Have you ever found yourself in a situation where you use an expression that fits perfectly, but isn’t part of the local vernacular? A word or phrase that you’ve picked up somewhere, perhaps when living in another country or from popular culture/friends/associates?
Most often when I find myself doing so, the context makes the meaning apparent to others – even if the word/phrase isn’t in a language they’re familiar with. Sometimes, though, I get an odd look – admittedly this is usually when I make some obscure exclamation out loud to myself in public.
For example, when I try to carry too many things at once and end up dropping something… as often as not I end up exclaiming something along the lines of ‘Ja, jy wil mos!’ Unless another ex-South African is around, this sort of exclamation generally results in variations of the odd look. I guess I could use the English equivalent, but somehow it doesn’t feel as though it means the same thing. When I say ‘Jy will mos!, what I mean is Oh, come on, you knew that was stupid, but you would just go and do it anyway, wouldn’t you?’ And, seriously, who says something like that to themselves in the heat of the moment? 🙂
This use of random wordage came to mind earlier in the week, on one of my increasingly rare free-from-puppy-duties days. I’d crammed the day full of appointments, gym visits, shopping and so forth – racing from one to the other in order to get everything done before picking Cassie up from the vet after her sterilisation procedure.
One of my stops was at the local Tastes of Africa shop, to pick up some of my favourite crackers (Provita) and to enjoy a vetkoek lunch. For those who have no idea what that is, vetkoek (pronounced fet-cook) is a traditional South African bread product made from yeast-based dough, shaped into medium-sized balls and then deep-fried. The result is something rather like a bread roll, but crispy on the outside and soft and fluffy on the inside. You then add your preferred filling and eat it piping hot. I chose to go all traditional and have mine filled with delicious savoury mince, chutney and grated cheese. So much yum in every mouthful!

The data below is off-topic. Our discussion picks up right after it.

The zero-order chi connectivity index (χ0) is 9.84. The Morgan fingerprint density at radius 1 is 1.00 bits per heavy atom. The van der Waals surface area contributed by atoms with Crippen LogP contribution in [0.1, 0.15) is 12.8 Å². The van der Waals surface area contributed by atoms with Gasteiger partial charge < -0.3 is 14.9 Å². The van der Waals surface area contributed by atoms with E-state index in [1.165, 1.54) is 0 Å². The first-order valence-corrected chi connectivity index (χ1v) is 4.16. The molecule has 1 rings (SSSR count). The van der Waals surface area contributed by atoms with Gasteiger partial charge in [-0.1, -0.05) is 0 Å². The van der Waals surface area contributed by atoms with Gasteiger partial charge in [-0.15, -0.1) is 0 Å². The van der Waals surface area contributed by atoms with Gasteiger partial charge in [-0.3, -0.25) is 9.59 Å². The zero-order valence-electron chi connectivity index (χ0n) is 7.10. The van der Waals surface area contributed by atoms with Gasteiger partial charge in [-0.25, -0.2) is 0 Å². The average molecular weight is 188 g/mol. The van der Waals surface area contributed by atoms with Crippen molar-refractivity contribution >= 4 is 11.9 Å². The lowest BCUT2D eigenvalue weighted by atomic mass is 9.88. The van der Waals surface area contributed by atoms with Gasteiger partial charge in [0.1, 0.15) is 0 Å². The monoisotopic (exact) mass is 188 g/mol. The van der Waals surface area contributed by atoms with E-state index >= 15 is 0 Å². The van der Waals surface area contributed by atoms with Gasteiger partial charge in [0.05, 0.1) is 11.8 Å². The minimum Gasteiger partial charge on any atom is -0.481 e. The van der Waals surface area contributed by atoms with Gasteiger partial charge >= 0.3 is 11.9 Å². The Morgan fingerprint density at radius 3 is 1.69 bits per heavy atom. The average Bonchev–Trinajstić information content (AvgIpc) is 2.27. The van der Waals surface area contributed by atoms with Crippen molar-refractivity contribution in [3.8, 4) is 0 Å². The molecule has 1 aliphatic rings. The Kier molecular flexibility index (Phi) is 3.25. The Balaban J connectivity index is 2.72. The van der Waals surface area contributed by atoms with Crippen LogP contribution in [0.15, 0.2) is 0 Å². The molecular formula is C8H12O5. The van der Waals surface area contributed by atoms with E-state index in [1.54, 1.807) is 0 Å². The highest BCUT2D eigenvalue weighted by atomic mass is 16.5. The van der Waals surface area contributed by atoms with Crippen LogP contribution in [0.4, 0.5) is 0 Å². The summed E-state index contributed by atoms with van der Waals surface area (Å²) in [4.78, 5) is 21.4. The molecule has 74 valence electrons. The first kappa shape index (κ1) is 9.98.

But I digress…
Having placed my order, I took my table number over to my chosen seat. When I put it down on the table I had to laugh out loud – the table numbers are all South African expressions or place names, and mine expressed to perfection in one word my general take on the day.
Eish is another weird South Africanism – it encapsulates exasperation, disbelief, resignation – and a whole bunch more. It’s not a word I used when I lived there, but I found that I picked it up when travelling around Tasmania with my brother last November. He uses it quite a lot as we had a number of eish-moments, many ending in laughter. Perhaps that’s why it’s embedded itself in my vocab and made me smile over my (very tasty) lunch. Nostalgia’s a funny old thing.
Thinking about this later, I realised that there are quite a few random expressions in my lexicon: some Afrikaans-based ones from my childhood, some Yiddish from my high school years and so forth. This is just the start of the list and it’s by no means comprehensive, but it may help people who experience my occasional odd comments / outbursts in public places 😛
- Aarde Genade (good heavens!) – actually a combination of earth+mercifulness, which makes no sense at all!
- Oy vey (dismay) – a lot of this at high school
- Chuzpah (cheek/gall) – and a fair bit of this too
- Great Zot! (good grief!) – BC comic meme from my youth
- Padkos (travel provisions) – literally: road food
- Klutz! (clumsy twit) – usually what I say to myself immediately after saying Jy wil mos…
- Jy wil mos (yeah, well, you would go and do it, wouldn’t you)
- Muchas gracias (thanks heaps) – one of the few Spanish phrases I retained after our visit in 2007
- Now now (soonish) – this one confuses the locals regularly 🙂
- Oh my giddy aunt! (amazement) – I blame my friend Vicki for this one!